Football and baseball have gotten most of the press, but concussions are also on the rise in basketball, girls’ basketball in particular, according to a study published Monday by the Pediatrics medical journal.
The New York Times wrote a story about the study Tuesday, in a story headlined “In Basketball, Danger of Head Trauma.” The article notes that basketball is America’s most popular youth sport, with 1 million children participating, some 550,000 boys and 450,000 girls.
These are the kids who are getting more and more head injuries, since basketball is in fact a contact sport. The 11-year study found that for the year 2007, roughly 375,000 children and teens went to hospital emergency rooms for basketball-related injuries. In 2007, 4 percent of those injuries were related to the head, twice as many as were reported in 1997, according to The Times.
About 109,000 children and teens received treatment for head injuries stemming from basketball during the span of the study, according to The Times, with some 12,000 in 2007. The percent of head injuries girls suffered during the time period covered by the study tripled, while it just doubled for boys, The Times said.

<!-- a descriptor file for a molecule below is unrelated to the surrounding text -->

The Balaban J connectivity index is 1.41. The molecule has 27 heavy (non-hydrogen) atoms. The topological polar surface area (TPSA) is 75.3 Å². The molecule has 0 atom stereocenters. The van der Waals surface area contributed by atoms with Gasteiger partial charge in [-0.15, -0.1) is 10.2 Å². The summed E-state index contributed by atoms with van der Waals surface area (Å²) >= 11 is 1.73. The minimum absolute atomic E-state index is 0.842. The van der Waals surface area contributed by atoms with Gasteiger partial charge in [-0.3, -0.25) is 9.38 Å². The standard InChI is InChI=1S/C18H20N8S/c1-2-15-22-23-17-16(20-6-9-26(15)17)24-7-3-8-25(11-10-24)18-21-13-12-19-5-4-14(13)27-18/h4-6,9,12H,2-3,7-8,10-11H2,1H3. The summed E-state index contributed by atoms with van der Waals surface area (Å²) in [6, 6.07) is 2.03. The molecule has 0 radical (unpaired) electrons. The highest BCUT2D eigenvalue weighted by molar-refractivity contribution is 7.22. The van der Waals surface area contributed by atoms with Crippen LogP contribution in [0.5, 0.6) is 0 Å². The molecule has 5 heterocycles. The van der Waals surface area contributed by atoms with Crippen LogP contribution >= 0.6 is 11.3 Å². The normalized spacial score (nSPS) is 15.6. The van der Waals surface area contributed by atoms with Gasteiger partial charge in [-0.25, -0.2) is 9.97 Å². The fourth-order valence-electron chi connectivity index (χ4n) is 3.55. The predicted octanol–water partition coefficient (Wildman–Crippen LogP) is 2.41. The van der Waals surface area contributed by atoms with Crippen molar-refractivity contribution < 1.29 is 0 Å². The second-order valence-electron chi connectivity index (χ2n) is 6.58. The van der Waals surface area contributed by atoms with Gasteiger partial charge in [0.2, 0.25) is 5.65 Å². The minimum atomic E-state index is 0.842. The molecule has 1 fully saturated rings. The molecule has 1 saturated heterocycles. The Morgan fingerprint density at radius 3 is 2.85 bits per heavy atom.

According to a separate report in Pediatrics, basketball was responsible for more than 9 percent of athletic concussions for 8- to 19-year-olds, putting it No. 2 among all youth sports, second only to football, which accounted for 22 percent, according to The Times. Soccer was No. 3, at 7.7 percent, and then came hockey and basketball, at just less than 4 percent each.
There are several theories about the rise in basketball head injuries, especially among girls. First, there is more public awareness of the danger of concussions. The sport may be getting more competitive, according to The Times. And girls may be more willing to ask for medical help when they are injured.
I am looking for a helmet to prevent concussions in middle school girls’ basketball. I can’t find anything. Does anyone know of one that exists?
Look at the pathology Chris Nowinski found in CTE…it matches that seen in Shaken Baby Syndrome, it is not consistent with the theory of Coup-Contrecoup. Therefore we need to change our assumptions of the past 300 years. It is not just the impact but the massive brain shaking which accompanies all sudden decelerations in sports. Take a look at Revolutionarysportsgear.com…this is the first systems approach to reducing concussions in sports. This patented system will only make the best helmets better.
Helmets were really designed to prevent skull fractures and to that end they do a good job. But lately the public is looking to make helmets do more than possible.
In addition to equipment changes, we all owe at great deal of thanks to the folks at Sports Legacy Institute for bringing this crisis to the front pages.